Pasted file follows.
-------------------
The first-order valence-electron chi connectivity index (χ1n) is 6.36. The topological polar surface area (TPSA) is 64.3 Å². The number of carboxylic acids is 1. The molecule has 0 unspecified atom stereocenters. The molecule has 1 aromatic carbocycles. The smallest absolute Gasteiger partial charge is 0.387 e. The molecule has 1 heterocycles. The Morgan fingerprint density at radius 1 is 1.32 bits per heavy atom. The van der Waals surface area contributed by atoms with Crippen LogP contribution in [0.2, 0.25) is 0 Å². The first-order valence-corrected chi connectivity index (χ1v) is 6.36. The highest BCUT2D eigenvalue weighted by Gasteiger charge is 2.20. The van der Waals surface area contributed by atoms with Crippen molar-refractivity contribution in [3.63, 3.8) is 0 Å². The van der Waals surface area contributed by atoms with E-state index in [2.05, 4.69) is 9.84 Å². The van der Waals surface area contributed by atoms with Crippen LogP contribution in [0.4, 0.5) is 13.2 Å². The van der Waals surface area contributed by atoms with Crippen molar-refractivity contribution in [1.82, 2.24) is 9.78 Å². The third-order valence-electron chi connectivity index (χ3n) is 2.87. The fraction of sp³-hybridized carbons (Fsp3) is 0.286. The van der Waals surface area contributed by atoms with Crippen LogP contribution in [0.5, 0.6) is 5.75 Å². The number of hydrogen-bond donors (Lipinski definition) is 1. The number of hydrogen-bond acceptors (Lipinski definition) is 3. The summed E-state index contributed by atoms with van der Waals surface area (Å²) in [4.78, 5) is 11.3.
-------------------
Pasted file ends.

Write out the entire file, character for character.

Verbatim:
The first-order valence-electron chi connectivity index (χ1n) is 6.36. The topological polar surface area (TPSA) is 64.3 Å². The number of carboxylic acids is 1. The molecule has 0 unspecified atom stereocenters. The molecule has 1 aromatic carbocycles. The smallest absolute Gasteiger partial charge is 0.387 e. The molecule has 1 heterocycles. The Morgan fingerprint density at radius 1 is 1.32 bits per heavy atom. The van der Waals surface area contributed by atoms with Crippen LogP contribution in [0.2, 0.25) is 0 Å². The first-order valence-corrected chi connectivity index (χ1v) is 6.36. The highest BCUT2D eigenvalue weighted by Gasteiger charge is 2.20. The van der Waals surface area contributed by atoms with Crippen molar-refractivity contribution in [3.63, 3.8) is 0 Å². The van der Waals surface area contributed by atoms with E-state index in [2.05, 4.69) is 9.84 Å². The van der Waals surface area contributed by atoms with Crippen LogP contribution in [0.4, 0.5) is 13.2 Å². The van der Waals surface area contributed by atoms with Crippen molar-refractivity contribution in [1.82, 2.24) is 9.78 Å². The third-order valence-electron chi connectivity index (χ3n) is 2.87. The fraction of sp³-hybridized carbons (Fsp3) is 0.286. The van der Waals surface area contributed by atoms with Crippen LogP contribution in [0.5, 0.6) is 5.75 Å². The number of hydrogen-bond donors (Lipinski definition) is 1. The number of hydrogen-bond acceptors (Lipinski definition) is 3. The summed E-state index contributed by atoms with van der Waals surface area (Å²) in [4.78, 5) is 11.3.